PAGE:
Physicians cheer Rhode Island Blues president's exit, want more change

The plan promises to study pay levels that doctors say are way too low.

By Robert Kazel — Posted May 24, 2004

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Shortly after the Rhode Island Medical Society and other health care leaders called for his dismissal, Ronald A. Battista stepped down as president of BlueCross BlueShield of Rhode Island. But physician leaders and some politicians are pressing for additional reforms by the dominant insurer, such as replacement of the board, greater fiscal austerity, improved communication with the medical community and higher reimbursement levels for doctors.

"The mere fact that [Battista] is out of there is only one-half of the puzzle," said Steve R. DeToy, director of government and public affairs at the medical society. "The next question is what will they do now that he's gone." The Blues plan announced May 7 that its board and Battista "mutually agreed" he would resign. Battista, head of the company since 1999 and a fixture at the plan for 34 years, was replaced on a temporary basis by James E. Purcell, executive vice president and chief operating officer. The company plans a national search for a permanent successor.

Doctors in the state long had been offended by Battista's unresponsive and antagonistic style, DeToy said. A "culture and environment" flourished at the Blues plan in which the concerns of doctors were secondary to the company's financial success, he said.

According to a recent AMA study of insurance competition, the plan controls about 82% of the state's HMO and PPO market, ranking Rhode Island 49th in competitiveness for insurance markets in all states.

Shortly before Battista's exit, health care leaders appeared together at a news conference sponsored by the medical society and demanded that Battista be replaced. Tilak K. Verma, MD, president of the medical society, said Battista was "a symbol of what has gone wrong with Blue Cross."

Although initially the Blues' board said Battista had its full support, it became clear that many had become disillusioned with the company. A letter from Rhode Island Gov. Donald L. Carcieri to the board in April said "recent events have shaken the public's confidence in Blue Cross," and urged financial and management reforms.

Among those events:

  • The Providence Journal revealed that Blues plan directors, executives and their spouses in September 2003 went on a weekend planning session at a Cape Cod, Mass., resort, with luxurious accommodations and parties. The event has been held annually.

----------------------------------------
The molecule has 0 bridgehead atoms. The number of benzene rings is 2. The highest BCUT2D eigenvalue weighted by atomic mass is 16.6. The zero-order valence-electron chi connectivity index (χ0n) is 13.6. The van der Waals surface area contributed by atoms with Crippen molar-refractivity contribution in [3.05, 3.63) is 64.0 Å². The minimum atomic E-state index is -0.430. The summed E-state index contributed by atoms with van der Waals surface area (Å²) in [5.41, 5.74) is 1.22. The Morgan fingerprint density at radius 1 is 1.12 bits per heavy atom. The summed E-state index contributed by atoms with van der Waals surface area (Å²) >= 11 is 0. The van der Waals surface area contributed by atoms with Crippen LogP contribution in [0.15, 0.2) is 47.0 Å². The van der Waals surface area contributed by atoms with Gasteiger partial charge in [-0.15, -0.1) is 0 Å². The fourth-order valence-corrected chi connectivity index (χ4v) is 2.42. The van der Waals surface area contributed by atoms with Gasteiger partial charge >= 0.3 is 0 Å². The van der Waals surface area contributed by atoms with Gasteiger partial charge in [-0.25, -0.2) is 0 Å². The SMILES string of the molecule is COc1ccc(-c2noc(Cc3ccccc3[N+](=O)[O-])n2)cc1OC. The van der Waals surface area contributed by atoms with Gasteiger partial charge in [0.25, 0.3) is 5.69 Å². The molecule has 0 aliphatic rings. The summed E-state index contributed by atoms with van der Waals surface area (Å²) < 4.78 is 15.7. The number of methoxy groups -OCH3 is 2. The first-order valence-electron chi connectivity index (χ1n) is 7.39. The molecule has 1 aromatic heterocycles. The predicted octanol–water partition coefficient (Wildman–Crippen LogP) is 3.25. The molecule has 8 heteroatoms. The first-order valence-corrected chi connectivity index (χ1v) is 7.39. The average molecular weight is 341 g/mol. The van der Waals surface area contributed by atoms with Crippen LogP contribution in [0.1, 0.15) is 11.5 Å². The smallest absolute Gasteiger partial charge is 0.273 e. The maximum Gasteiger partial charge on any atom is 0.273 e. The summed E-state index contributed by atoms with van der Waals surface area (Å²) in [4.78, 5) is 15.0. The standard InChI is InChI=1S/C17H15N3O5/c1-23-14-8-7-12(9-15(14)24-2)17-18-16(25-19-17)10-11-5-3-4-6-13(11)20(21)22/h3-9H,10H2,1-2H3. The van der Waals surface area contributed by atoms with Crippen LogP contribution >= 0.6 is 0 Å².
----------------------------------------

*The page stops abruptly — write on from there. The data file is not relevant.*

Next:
• The company gave Battista two low-interest loans totaling $600,000 for personal purposes and agreed to forgive the loans if he stayed with the company through 2008.
  • The board, previously unpaid, started paying its own members $12,500 a year. Board Chair Frank Montanaro was paid $25,000.
  • The insurer was criticized for amassing large financial reserves, for ordering expensive ad campaigns and hiring a public relations firm.
  • Purcell rankled state residents by telling a government panel that high premiums are mainly the fault of subscribers with unhealthy lifestyles.

In the days before Battista's resignation, the insurer announced reforms it called "sweeping" but which doctors and some state officials called inadequate. Several bills are pending in the state General Assembly that would restructure the Blues plan's board and impose other oversight.

Dr. Verma criticized the company's assurance that it would study whether physician reimbursements in the state are too low.

"There have been enough studies," Dr. Verma said. "Reimbursements have to be competitive, and there has to be reasonable [regional] parity."

Average reimbursements for doctors in Providence are 51% lower than for counterparts in Boston, and still lower than payments to doctors in many other New England cities, according to a 2002 study sponsored by the Massachusetts Medical Society.

Working toward higher reimbursements "is of paramount importance to our board of directors," said Michael M. Doyle, spokesman for the Blues. A financial turnaround achieved under Battista will free up more money for physician payments, he said.

"We know we have some issues to address and we now know we have the financial standing to address them," Doyle said.

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